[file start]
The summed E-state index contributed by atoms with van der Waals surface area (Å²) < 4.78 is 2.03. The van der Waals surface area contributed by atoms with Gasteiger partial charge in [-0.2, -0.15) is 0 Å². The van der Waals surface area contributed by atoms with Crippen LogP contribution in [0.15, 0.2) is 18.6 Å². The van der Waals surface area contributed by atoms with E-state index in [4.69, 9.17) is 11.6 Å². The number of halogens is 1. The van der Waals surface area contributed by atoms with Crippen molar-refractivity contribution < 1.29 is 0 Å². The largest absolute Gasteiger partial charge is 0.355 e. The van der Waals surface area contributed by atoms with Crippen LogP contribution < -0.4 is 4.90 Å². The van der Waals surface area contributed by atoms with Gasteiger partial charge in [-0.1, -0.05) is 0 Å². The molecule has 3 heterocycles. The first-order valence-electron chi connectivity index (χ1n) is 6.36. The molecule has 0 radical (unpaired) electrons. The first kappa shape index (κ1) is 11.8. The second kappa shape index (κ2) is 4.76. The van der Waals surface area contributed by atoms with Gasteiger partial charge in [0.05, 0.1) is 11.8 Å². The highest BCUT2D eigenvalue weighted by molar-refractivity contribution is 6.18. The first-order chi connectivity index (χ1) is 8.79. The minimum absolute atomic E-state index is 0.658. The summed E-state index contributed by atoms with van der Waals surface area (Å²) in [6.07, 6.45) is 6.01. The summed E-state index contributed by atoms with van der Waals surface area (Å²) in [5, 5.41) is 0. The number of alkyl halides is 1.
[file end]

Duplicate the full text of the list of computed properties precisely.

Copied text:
The summed E-state index contributed by atoms with van der Waals surface area (Å²) < 4.78 is 2.03. The van der Waals surface area contributed by atoms with Gasteiger partial charge in [-0.2, -0.15) is 0 Å². The van der Waals surface area contributed by atoms with Crippen LogP contribution in [0.15, 0.2) is 18.6 Å². The van der Waals surface area contributed by atoms with E-state index in [4.69, 9.17) is 11.6 Å². The number of halogens is 1. The van der Waals surface area contributed by atoms with Crippen molar-refractivity contribution < 1.29 is 0 Å². The largest absolute Gasteiger partial charge is 0.355 e. The van der Waals surface area contributed by atoms with Crippen LogP contribution < -0.4 is 4.90 Å². The van der Waals surface area contributed by atoms with Gasteiger partial charge in [-0.1, -0.05) is 0 Å². The molecule has 3 heterocycles. The first-order valence-electron chi connectivity index (χ1n) is 6.36. The molecule has 0 radical (unpaired) electrons. The first kappa shape index (κ1) is 11.8. The second kappa shape index (κ2) is 4.76. The van der Waals surface area contributed by atoms with Gasteiger partial charge in [0.05, 0.1) is 11.8 Å². The highest BCUT2D eigenvalue weighted by molar-refractivity contribution is 6.18. The first-order chi connectivity index (χ1) is 8.79. The minimum absolute atomic E-state index is 0.658. The summed E-state index contributed by atoms with van der Waals surface area (Å²) in [6.07, 6.45) is 6.01. The summed E-state index contributed by atoms with van der Waals surface area (Å²) in [5, 5.41) is 0. The number of alkyl halides is 1.